“If people will just look at the facts, they’ll understand,” he said, adding that the council acted because of Pearson’s alleged incompetence.

According to an account of the council meeting from the Enterprise, members questioned Pearson on police procedures and the hours he keeps as chief. In one exchange, Lout asked why he had not appeared at the scene of two major crimes:

"In the past, when we had a major crime, you would always see Chief (Todd) Hunter at the scene," Lout said, "Where are you at these scenes?"

Pearson said he is at the majority of the major crime scenes but was not called to two recent calls.

"Whose fault is that?" Lout asked.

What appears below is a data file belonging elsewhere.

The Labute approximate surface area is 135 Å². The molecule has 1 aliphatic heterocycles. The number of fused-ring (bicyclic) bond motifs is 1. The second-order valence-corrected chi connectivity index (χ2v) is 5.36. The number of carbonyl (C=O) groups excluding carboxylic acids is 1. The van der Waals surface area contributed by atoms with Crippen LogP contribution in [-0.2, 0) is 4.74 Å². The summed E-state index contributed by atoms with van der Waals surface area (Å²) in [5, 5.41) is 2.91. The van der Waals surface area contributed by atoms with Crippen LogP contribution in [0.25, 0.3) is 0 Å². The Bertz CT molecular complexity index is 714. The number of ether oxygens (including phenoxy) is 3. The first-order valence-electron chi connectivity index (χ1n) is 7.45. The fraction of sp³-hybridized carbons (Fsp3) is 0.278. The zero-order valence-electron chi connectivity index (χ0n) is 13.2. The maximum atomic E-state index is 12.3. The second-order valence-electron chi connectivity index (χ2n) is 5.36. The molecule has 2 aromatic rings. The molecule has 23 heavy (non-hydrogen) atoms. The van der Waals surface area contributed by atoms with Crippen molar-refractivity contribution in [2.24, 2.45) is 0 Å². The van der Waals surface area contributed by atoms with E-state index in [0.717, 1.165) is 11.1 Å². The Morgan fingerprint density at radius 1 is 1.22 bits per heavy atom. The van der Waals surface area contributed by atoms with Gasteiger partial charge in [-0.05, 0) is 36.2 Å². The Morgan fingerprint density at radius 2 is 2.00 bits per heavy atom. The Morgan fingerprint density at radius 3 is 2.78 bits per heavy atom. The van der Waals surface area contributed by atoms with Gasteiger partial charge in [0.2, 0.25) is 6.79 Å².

"We are working with new dispatchers on this issue," Pearson said.

"No, it's your fault," Lout said.

Another resident, who spoke on background, worried that recent events might attract the attention of outside groups like the New Black Panthers and the Ku Klux Klan, both of which marched on Jasper during the trial of Byrd's killers.

Pearson said he also had that concern — and that he had been approached by the Panthers to see if he needed their support. He quickly turned them down.

“By no means am I looking for that,” he said, calling the day he was on duty when both groups came to town one of the scariest days of his life.

The next chapter of Jasper’s saga will likely unfold in the courts. Pearson filed a discrimination complaint with the U.S. Equal Employment Opportunity Commission in May, before he was fired. His attorneys are currently ammending it to include a charge of retaliation. (Download it to the left.)

The former police chief is being represented on a largely pro-bono basis by David Bernsen, who was a Democratic state senator from Beaumont until 2003, and his son Cade.